MEMBERS SPEAK OUT ON QUESTIONING, FITNESS OF TRUMP NOMINEES, EXECUTIVE PRIVILEGE
by Sharon Rondeau
(Feb. 7, 2019) — 10:46 a.m. EST – The Senate Judiciary Committee is currently meeting to discuss voting on a long list of President Trump’s judicial nominees for circuit courts and U.S. district courts as well as U.S. attorney general nominee William P. Barr.
Live-streaming is available here: https://www.judiciary.senate.gov/meetings/02/07/2019/executive-business-meeting
A third category of nominee is for director of the U.S. Marshalls Service.
Democrats, including ranking member Dianne Feinstein (D-CA), are objecting to the apparent lack of the “blue-slip” custom wherein senators from the state in which a nominee sits “gives an opinion on the nominee,” according to Wikipedia.
The committee is currently chaired by Sen. Lindsey Graham (R-SC).
At 10:53 a.m., Sen. Patrick Leahy spoke specifically about Barr. He said that in 1991, he voted in Barr’s favor “despite some of the reservations” he said he had. At the time, Barr was ultimately confirmed as attorney general in the George H.W. Bush administration.
“There are multiple criminal investigations” ongoing, Leahy said, criticizing Trump for firing former FBI Director James Comey in May 2017. “We’ve never seen any president who has viewed the Justice Department as an extension of his own power,” Leahy said, comparing today to Watergate and President Richard Nixon.
Leahy expressed concern that Barr did not absolutely commit to releasing the anticipated report of Special Counsel Robert Mueller, who has been conducting a “Russia” investigation for nearly two years following Comey’s firing. At his confirmation hearing last month, Barr said if confirmed, he would likely release the report but reserved the right to make redactions of classified material.
A recent statement from Acting Attorney General Matthew Whitaker indicated that Mueller may be nearing the end of his investigation, which has netted dozens of indictments, the majority of which are of Russian nationals.
Leahy added that in comparison to the George H.W. Bush administration, he believes the Trump administration requires “a much tighter leash.” He also said he has outstanding questions about Barr’s written responses to follow-up questions from the committee and announced that this time, he will “vote ‘no'” on his nomination.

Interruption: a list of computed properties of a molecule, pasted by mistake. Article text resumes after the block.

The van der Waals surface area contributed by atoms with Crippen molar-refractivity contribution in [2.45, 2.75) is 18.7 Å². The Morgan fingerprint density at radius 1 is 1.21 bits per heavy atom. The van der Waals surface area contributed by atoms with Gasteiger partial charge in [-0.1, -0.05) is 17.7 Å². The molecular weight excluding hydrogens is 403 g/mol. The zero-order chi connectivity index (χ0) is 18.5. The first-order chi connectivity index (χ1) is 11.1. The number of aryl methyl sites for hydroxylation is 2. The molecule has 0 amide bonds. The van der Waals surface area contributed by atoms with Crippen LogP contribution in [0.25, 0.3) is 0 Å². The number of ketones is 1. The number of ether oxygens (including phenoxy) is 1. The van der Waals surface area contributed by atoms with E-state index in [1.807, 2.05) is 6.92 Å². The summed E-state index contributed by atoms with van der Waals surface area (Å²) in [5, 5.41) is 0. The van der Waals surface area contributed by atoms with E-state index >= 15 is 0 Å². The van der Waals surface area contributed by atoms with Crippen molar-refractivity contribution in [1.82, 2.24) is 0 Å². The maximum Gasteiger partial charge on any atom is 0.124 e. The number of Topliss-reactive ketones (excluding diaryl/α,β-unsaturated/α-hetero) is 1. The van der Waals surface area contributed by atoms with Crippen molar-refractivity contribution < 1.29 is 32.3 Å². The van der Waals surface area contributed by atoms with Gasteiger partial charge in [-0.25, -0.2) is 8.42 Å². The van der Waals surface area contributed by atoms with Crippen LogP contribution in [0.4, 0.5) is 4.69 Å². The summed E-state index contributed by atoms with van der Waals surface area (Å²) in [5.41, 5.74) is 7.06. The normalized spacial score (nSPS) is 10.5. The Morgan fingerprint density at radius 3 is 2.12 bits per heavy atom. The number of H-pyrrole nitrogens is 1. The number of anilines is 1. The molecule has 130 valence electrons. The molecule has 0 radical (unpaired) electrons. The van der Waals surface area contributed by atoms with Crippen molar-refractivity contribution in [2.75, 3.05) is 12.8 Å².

A vote on Barr’s nomination was to take place last week, but committee Democrats said they had concerns, delaying a meeting until today.
Sen. Richard Durbin (D-IL) criticized “Republicans” of rubber-stamping Trump’s judicial nominees thus far and objected to the “qualifications” of the nominees.
Durbin said he “met with” Barr personally on Wednesday and found him to be “a good person.” “But there’s just one thing that troubles me, and troubles me greatly,” Durbin declared, then diverted to a discussion of the sport of baseball in an analogy of Barr allegedly “telegraphing” what he will do regarding the Mueller investigation.
Last June, Barr sent a 19-page memo to Deputy Attorney General Rod Rosenstein, who Barr said he knew personally, stating that he believed a legal question existed based on his understanding of the “obstruction” component of Mueller’s probe.
Following Durbin, Sen. Mike Lee (R-UT) objected to questioning of judicial nominees about their “religious beliefs,” likely referring to Sen. Cory Booker’s questioning earlier in the week of Neomi Rao, who Trump nominated to replace Brett Kavanaugh on the U.S. Court of Appeals for the District of Columbia.
Sen. Sheldon Whitehouse (D-RI) followed and disagreed with Lee. Whitehouse said that he expects a “constitutional question” to arise regarding Trump’s possible plan to declare a “national emergency” on the U.S.-Mexico border in order to release funds to build a barrier, which Congress thus far has not funded.
Whitehouse then asked Graham to set standards on limits of “executive power.”
Sharon Rondeau has operated The Post & Email since April 2010, focusing on the Obama birth certificate investigation and other government corruption news. She has reported prolifically on constitutional violations within Tennessee’s prison and judicial systems.